Article 2 – Finding the Letter’s Composer

It had aught been a week since my venture into Dentonn’s Abbey, and in all honesty the memories still haunted me relentlessly. Though it wasn’t the memory of the place, nor my memory of the experience that tormented me so; rather the memory that all logic and ration had failed me in such a crucial time. It was as if nearly three full decades spent in the academic world had been but a fleeting experience, or even a vacant dream rather than any moniker of experience. But I was determined to put this alleged ghost to rest, if for no other reason than to redeem myself. Mayhaps more detailed planning had been in order than my blind excursion into the monster’s maw.

This started with trying to divine who the sender of the letter had been. Surely knowing who had composed such a wretched article and key to send in mine name would enlighten me as to the nature of what sort of debacle I had wandered into. To know if this was a legitimate inquiry or some absurd facade. Regrettably, there hadn’t been much to go upon from the contents of the envelope. Not much, mind, but still some.

I knew that the sender had been aware of my early tenure where I had earner the bemused title of “He of the University of Apparitions”, and whomever they were they were of meager means. Surely with a combination of recycled parchment and cheap ink, it ruled out many students and very nearly all the faculty from the University. That mocking title of mine was more well known in the first few years and had gradually faded from all but the most eccentric of rumours to grace the academy as well. There ended my analysis of the document. T’was something to go on, albeit not much.

A lead had presented itself when I had remembered that Professor Demont, a southern foreigner who was teaching at the University, had some history in graphoanalysis. He and I had spoken maybe once or twice in the past, but the conversations had been greatly strained when his thick accent melds with my utter disdain for human interaction. But, if I were to progress in my investigation, I would be made to force myself to his doorstep.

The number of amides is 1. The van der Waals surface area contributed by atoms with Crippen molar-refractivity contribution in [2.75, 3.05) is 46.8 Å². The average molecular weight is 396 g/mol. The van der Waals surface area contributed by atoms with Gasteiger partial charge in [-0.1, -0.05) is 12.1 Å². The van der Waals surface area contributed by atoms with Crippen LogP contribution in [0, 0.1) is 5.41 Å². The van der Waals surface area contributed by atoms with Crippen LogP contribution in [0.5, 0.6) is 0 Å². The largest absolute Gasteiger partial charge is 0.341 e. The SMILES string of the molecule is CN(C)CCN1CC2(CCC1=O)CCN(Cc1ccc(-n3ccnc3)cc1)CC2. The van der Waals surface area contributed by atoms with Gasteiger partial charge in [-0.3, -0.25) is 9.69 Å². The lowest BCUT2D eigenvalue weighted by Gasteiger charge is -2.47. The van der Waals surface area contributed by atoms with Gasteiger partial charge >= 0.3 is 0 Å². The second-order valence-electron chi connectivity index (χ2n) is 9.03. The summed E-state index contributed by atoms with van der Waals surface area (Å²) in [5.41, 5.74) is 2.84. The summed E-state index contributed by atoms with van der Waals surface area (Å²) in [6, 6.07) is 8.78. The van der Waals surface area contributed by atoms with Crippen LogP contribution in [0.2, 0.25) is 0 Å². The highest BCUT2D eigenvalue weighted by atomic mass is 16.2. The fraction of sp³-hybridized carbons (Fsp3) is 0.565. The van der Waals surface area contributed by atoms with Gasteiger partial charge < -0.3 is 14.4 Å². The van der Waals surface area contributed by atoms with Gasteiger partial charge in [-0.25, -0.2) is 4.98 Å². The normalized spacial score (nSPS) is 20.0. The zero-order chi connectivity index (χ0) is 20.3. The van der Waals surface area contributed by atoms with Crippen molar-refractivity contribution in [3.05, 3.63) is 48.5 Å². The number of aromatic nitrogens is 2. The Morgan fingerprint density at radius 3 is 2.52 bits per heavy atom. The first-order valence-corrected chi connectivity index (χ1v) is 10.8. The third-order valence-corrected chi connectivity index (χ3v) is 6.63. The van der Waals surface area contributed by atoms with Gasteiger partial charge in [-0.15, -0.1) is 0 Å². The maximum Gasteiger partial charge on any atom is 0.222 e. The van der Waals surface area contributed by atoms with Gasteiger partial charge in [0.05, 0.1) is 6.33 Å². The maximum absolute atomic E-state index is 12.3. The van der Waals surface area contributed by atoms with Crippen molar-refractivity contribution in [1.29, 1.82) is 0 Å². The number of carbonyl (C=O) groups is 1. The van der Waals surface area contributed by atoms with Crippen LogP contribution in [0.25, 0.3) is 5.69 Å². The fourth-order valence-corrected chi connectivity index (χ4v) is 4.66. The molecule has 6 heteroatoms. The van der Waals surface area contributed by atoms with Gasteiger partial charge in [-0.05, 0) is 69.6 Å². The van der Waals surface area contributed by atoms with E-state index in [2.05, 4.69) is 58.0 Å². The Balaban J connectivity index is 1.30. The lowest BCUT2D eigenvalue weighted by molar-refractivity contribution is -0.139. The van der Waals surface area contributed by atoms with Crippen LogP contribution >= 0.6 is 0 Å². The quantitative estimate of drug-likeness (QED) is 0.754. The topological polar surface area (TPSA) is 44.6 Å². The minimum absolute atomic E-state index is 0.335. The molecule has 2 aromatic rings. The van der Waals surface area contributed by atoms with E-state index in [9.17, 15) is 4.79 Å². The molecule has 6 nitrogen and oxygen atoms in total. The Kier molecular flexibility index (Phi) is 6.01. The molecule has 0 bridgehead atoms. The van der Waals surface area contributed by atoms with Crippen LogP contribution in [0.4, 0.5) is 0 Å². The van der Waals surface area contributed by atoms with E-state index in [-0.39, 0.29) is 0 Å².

Professor Demont was an utterly contemptible sort. His lacquered skin and hair, sharp features and, contrary to his age, immaculate youth made him something of the topic of affections for the younger student host. Besides: his study in literature and romantically optimistic ideals and, worst of all, his garish generosity made him almost completely deplorable. He seemed positively giddy to pour over this mysterious envelope that I had brought him, claiming that all I needed to do to repay his efforts was to mark some mundane papers for him as reparations. I couldn’t call myself a languages savant by any means, but I made short work of the assignments I had been tasked with assessing.

We finished our tasks at about the same time fortunately. I’ll save myself the aggravation of reciting his analysis word for word; if for no other reason than I had to intercept his dialogue on several occasions for translations. The analysis goes as follows:

|The fact that the writing is in poor quality ink belies the genuine care that was placed into writing the address as well as the warning. The strokes are slow but deliberate, likely in an effort to masquerade the fact that the writer isn’t accustomed to writing in a cursive style. Given this deceit, it can also be postulated that the writer was not an individual of a higher degree of academic intelligence; but rather a sort of cunning that coincides with those who shirk others for their gain. The specific nuances of the forming of the letters in the warning can attest as much.|

This analysis was of great benefit, even if I were so lament to remark upon it in the presence of Professor Demont. He pestered me a while longer as to what Dentonn’s Abbey was, and I regaled him with the tale if only to shut him up and send him back to his office. With this new impression of the author in mind, I needed a little time to read through some old reports of mine to identify prospective student culprits.

This reading took me a day or so, but I was able to compile a short-list of possible culprits. First, there was Charles Dunner: a common thug with common ambitions. His greatest failing was that he was attempted to “strong arm” another student into writing his thesis in his name, while immediately outside my office. As a matter of principle, I did not intervene, though Mr. Dunner failed every other assignment he handed in to me.